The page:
A 22-year-old Argentinian immigrant was arrested by ICE officials after calling a press conference to talk about her hears of being deported on Wednesday.
Daniela Vargas, who has been in Mississippi since she was 7 years old, was protected by the DACA act of the Obama administration, since she has been in school and working in the United States, and brought without her consent as a child. However, Vargas says she was not able to collect the $495 it costs to renew DACA paperwork this year, and thus was dropped from the program, making her vulnerable to arrest.
Vargas’ father and brother were arrested last month as a part of the nation-wide ICE raids. They were arrested outside of their home.
An attorney for Vargas called the press conference to try and draw national attention to the allegations that ICE is now rounding up all illegal immigrants, not just ones who have violent records. Vargas has no police record. Attorneys, church groups and the Mississippi Immigrants Rights Alliance helped to gather the conference.
The Wall Street Journal has more:
A 22-year-old illegal immigrant whose protection under an Obama administration program had lapsed was detained by immigration officials Wednesday after voicing her fear of deportation at a news conference.
Daniela Vargas, who came to the U.S. from Argentina when she was 7 years old, was detained by agents of U.S. Immigration and Customs Enforcement as she and a friend drove away from the news conference in Jackson, Miss., said her lawyer, Abigail Peterson.
The news conference was organized by attorneys, church groups and the Mississippi Immigrants Rights Alliance to bring attention to recent immigration raids in the region, said Patricia Ice, an attorney with the immigrant-rights group.
ICE enforcement actions under the Trump administration have stoked fears in immigrant communities after large numbers of coordinated arrests across the country in recent weeks.
Agency officials have said they are targeting undocumented immigrants convicted of crimes including assault, murder and drug trafficking. But the agency also acknowledged picking up some immigrants they encountered during those raids who have violated federal immigration law, but not committed other crimes.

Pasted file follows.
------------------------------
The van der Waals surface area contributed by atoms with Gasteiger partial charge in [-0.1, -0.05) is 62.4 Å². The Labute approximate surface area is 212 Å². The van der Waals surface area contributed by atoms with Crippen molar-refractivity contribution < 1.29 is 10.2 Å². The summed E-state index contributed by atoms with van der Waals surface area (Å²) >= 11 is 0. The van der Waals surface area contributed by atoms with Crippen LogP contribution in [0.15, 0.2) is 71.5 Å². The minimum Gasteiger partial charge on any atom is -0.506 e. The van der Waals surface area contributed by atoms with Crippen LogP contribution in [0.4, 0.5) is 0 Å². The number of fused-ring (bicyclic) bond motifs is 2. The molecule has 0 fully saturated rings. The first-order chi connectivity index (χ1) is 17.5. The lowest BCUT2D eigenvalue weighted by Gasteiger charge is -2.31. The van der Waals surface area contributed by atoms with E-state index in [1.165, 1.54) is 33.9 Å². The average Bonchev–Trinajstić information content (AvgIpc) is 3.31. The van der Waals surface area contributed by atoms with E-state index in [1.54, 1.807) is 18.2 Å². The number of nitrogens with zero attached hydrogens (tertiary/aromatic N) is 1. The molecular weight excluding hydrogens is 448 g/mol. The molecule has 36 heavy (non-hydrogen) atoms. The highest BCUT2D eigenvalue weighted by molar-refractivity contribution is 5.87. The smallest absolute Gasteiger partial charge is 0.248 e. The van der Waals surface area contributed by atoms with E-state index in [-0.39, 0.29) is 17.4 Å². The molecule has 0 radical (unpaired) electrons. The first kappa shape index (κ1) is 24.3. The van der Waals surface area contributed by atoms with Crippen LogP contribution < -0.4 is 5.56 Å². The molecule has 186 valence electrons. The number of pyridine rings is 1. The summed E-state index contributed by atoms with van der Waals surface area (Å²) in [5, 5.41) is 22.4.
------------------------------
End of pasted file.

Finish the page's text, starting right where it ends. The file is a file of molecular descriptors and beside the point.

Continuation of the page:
Ms. Vargas’s father and brother were detained by immigration officials who arrested them outside the family home last month. But Ms. Vargas herself wasn’t arrested at the time, her lawyer said.
Thomas Byrd, a spokesman for ICE, said in a statement provided to The Wall Street Journal by Ms. Vargas’s attorney that Ms. Vargas was taken into custody “during a targeted immigration enforcement action.” The statement said ICE conducts “routine targeted enforcement operations” every day and “does not conduct sweeps or raids that target aliens indiscriminately.”
ICE officials declined to comment.
Ms. Peterson said she had been working with Ms. Vargas on reapplying for Deferred Action for Childhood Arrivals, or DACA, a program that protects young undocumented adults brought to the U.S. illegally as children from deportation and gives them work authorization.
Since DACA was introduced in 2012, about 750,000 people have benefited from the program. President Donald Trump during his campaign said he would rescind the program, but has since said he would seek a more favorable solution for its beneficiaries, who are known as “Dreamers.”
The case of another detained DACA recipient is being watched closely as an early test of how the Trump administration will treat program beneficiaries.
The arrest of Ms. Vargas indicates that the Trump administration is targeting more than just violent criminals, Ms. Peterson said. Ms. Vargas had attended school and was working to support her family, her lawyer said.
She had let her DACA status lapse because she had trouble paying the $495 renewal fee, her lawyer said.
“We no longer have a priority system,” Ms. Peterson said. “I don’t think it is accurate to say that our priority is to deport criminal aliens, when quite clearly it is their priority to deport whomever they can get hold of, and it is discouraging to think that, because the people who are the most easily to get a hold of are the most law-abiding people, such as Daniela.”
U.S. Sen. Dick Durbin of Illinois, a Democrat, tweeted that he had contacted the Department of Homeland Security about the case.
“Disturbing that ICE may have followed her from an immigration press conference,” he wrote.
Agents detained Ms. Vargas’s father, Daniel Vargas, 55, and her brother, Alan Vargas, 26, outside their Jackson home on Feb. 15. ICE agents also encountered Ms. Vargas at that time, but didn’t take her into custody when she told them she had DACA protection, though her status was pending at the time.